1

Does anyone have a good way to pansharpen an entire mosaic of landsat 8 images? I would use the Panchromatic band (band 8). I have found tutorials on how to pansharpen a single image, but not for a mosaic (or, essentially, an entire ImageCollection).Preferably, I would carry this out in Google Earth Engine.

3

You can mosaic a collection of pan-sharpened images as follows:

// Function to mask clouds using the quality band of Landsat 8.
var maskL8 = function(image) {
  var qa = image.select('BQA');
  /// Check that the cloud bit is off.
  // See https://landsat.usgs.gov/collectionqualityband
  var mask = qa.bitwiseAnd(1 << 4).eq(0);
  return image.updateMask(mask);
};

// HSV-based Pan-Sharpening of Landsat 8 TOA images.
var panSharpenL8 = function(image) {
  var rgb = image.select('B4', 'B3', 'B2');
  var pan = image.select('B8');
  // Convert to HSV, swap in the pan band, and convert back to RGB.
  var huesat = rgb.rgbToHsv().select('hue', 'saturation');
  var upres = ee.Image.cat(huesat, pan).hsvToRgb();
  return image.addBands(upres);
};

// Map the function over one year of Landsat 8 TOA data and take the median.
var composite = ee.ImageCollection('LANDSAT/LC08/C01/T1_TOA')
    .filterDate('2016-01-01', '2016-12-31')
    .map(maskL8)
    .map(panSharpenL8)
    .median();

// There are many fine places to look; here is one.  Comment
// this out if you want to twiddle knobs while panning around.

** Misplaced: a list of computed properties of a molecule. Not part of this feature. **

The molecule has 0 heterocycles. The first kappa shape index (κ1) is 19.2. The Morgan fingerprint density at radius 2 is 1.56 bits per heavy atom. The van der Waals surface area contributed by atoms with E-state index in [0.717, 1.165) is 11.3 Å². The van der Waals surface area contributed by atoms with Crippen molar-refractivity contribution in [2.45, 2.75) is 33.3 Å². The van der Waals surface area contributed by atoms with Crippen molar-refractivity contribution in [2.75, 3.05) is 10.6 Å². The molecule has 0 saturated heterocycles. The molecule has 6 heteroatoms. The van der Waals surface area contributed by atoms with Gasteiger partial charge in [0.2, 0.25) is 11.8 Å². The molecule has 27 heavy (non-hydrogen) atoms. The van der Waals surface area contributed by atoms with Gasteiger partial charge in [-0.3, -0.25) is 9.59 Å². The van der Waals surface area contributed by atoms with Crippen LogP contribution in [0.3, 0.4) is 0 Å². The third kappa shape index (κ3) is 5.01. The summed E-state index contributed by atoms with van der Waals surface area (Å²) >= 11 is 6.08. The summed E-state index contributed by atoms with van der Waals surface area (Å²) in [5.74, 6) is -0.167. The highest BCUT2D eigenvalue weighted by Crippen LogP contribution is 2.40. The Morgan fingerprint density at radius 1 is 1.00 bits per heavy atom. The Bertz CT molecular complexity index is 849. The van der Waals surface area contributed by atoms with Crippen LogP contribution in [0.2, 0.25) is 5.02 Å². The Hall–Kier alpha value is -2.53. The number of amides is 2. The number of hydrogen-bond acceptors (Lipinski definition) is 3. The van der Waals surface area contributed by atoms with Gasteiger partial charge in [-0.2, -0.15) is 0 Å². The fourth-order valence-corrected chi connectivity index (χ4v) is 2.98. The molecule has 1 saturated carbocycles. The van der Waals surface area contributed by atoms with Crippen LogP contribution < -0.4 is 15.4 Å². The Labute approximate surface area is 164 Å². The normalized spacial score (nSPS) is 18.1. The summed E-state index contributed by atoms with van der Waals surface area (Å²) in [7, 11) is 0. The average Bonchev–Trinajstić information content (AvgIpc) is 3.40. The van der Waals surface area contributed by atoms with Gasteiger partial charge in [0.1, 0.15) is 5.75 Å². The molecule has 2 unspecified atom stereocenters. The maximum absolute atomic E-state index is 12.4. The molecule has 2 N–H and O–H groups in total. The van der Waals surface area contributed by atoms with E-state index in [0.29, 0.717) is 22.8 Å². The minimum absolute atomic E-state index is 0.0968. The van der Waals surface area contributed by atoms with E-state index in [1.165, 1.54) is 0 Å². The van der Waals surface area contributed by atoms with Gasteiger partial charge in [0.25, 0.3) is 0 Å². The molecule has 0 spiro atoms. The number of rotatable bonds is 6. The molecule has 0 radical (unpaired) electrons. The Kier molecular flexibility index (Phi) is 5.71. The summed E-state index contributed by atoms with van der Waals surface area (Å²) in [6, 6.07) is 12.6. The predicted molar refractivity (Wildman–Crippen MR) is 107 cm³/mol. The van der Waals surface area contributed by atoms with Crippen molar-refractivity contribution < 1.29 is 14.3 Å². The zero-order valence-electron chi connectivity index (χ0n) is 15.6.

Map.setCenter(-59.61577, 6.80943, 15);

// Display before and after layers using the same vis parameters.
Map.addLayer(composite, {bands:['B4', 'B3', 'B2'], max: 0.3}, 'Original');
Map.addLayer(composite, {bands:['red','green','blue'], max: 0.3}, 'Pansharpened');

Code link: https://code.earthengine.google.com/269648d7ecc77d2491e3b3513f7ed3f4

Note that the preceding code is a combination of the CloudMasking/Landsat8TOAReflectanceQABand.js and Image/HSVPanSharpening.js examples.

While you could apply the panSharpen function to a previously mosaicked image and get results, that approach does not make physical sense to me because the high and low spatial resolution data in the mosaic might have been collected at different times/dates.

1

Here's a variant that you may find useful/different (continuing Tyler's example):

var pansharpen1 = function(scene, kernel) {
  // Compute the per-pixel means of the unsharpened bands.
  var bgr = scene.select(['B4', 'B3', 'B2']);
  var pan = scene.select('B8');
  var bgr_mean = bgr.reduce('mean').rename('mean');
  // Compute the aggregate mean of the unsharpened bands and the pan band.
  var mean_values = pan.addBands(bgr_mean).reduceNeighborhood({
    reducer: ee.Reducer.mean(), 
    kernel: kernel,
  });
  var gain = mean_values.select('mean_mean').divide(mean_values.select('B8_mean'));
  return bgr.divide(bgr_mean).multiply(pan).multiply(gain);
};

var kernel = ee.Kernel.square({
  radius: 90, 
  units: 'meters'
});

var sharp1 = pansharpen1(composite, kernel);
Map.addLayer(sharp1, {bands: ['B4', 'B3', 'B2'], max: 0.3}, 'sharp1');

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